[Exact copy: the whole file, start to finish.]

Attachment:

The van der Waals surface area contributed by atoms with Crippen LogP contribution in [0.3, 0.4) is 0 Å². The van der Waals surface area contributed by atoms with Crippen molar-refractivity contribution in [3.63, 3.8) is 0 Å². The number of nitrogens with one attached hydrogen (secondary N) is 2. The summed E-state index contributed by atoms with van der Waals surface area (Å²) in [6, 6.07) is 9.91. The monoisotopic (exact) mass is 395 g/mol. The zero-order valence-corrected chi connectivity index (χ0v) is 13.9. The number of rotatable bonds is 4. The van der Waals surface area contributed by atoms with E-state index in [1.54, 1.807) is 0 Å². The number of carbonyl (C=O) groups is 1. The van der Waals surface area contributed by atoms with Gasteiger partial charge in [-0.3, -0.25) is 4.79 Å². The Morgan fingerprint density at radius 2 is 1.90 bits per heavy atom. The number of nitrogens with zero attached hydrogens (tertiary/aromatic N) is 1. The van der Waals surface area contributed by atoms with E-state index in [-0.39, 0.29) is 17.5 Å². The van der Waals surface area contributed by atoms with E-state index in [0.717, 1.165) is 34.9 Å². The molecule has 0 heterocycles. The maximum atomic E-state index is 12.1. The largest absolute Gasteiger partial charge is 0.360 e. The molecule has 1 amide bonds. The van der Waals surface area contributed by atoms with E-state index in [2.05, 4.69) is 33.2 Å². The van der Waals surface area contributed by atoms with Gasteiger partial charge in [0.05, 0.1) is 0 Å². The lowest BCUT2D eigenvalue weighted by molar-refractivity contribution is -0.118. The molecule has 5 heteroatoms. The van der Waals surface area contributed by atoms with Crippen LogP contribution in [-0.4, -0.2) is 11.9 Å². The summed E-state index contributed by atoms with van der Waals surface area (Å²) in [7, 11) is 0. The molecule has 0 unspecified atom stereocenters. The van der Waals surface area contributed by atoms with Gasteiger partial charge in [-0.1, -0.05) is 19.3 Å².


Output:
The van der Waals surface area contributed by atoms with Crippen LogP contribution in [0.3, 0.4) is 0 Å². The van der Waals surface area contributed by atoms with Crippen molar-refractivity contribution in [3.63, 3.8) is 0 Å². The number of nitrogens with one attached hydrogen (secondary N) is 2. The summed E-state index contributed by atoms with van der Waals surface area (Å²) in [6, 6.07) is 9.91. The monoisotopic (exact) mass is 395 g/mol. The zero-order valence-corrected chi connectivity index (χ0v) is 13.9. The number of rotatable bonds is 4. The van der Waals surface area contributed by atoms with E-state index in [1.54, 1.807) is 0 Å². The number of carbonyl (C=O) groups is 1. The van der Waals surface area contributed by atoms with Gasteiger partial charge in [-0.3, -0.25) is 4.79 Å². The Morgan fingerprint density at radius 2 is 1.90 bits per heavy atom. The number of nitrogens with zero attached hydrogens (tertiary/aromatic N) is 1. The van der Waals surface area contributed by atoms with E-state index in [-0.39, 0.29) is 17.5 Å². The van der Waals surface area contributed by atoms with E-state index in [0.717, 1.165) is 34.9 Å². The molecule has 0 heterocycles. The maximum atomic E-state index is 12.1. The largest absolute Gasteiger partial charge is 0.360 e. The molecule has 1 amide bonds. The van der Waals surface area contributed by atoms with E-state index in [2.05, 4.69) is 33.2 Å². The van der Waals surface area contributed by atoms with Gasteiger partial charge in [0.05, 0.1) is 0 Å². The lowest BCUT2D eigenvalue weighted by molar-refractivity contribution is -0.118. The molecule has 5 heteroatoms. The van der Waals surface area contributed by atoms with Crippen LogP contribution in [-0.4, -0.2) is 11.9 Å². The summed E-state index contributed by atoms with van der Waals surface area (Å²) in [7, 11) is 0. The molecule has 0 unspecified atom stereocenters. The van der Waals surface area contributed by atoms with Gasteiger partial charge in [-0.1, -0.05) is 19.3 Å².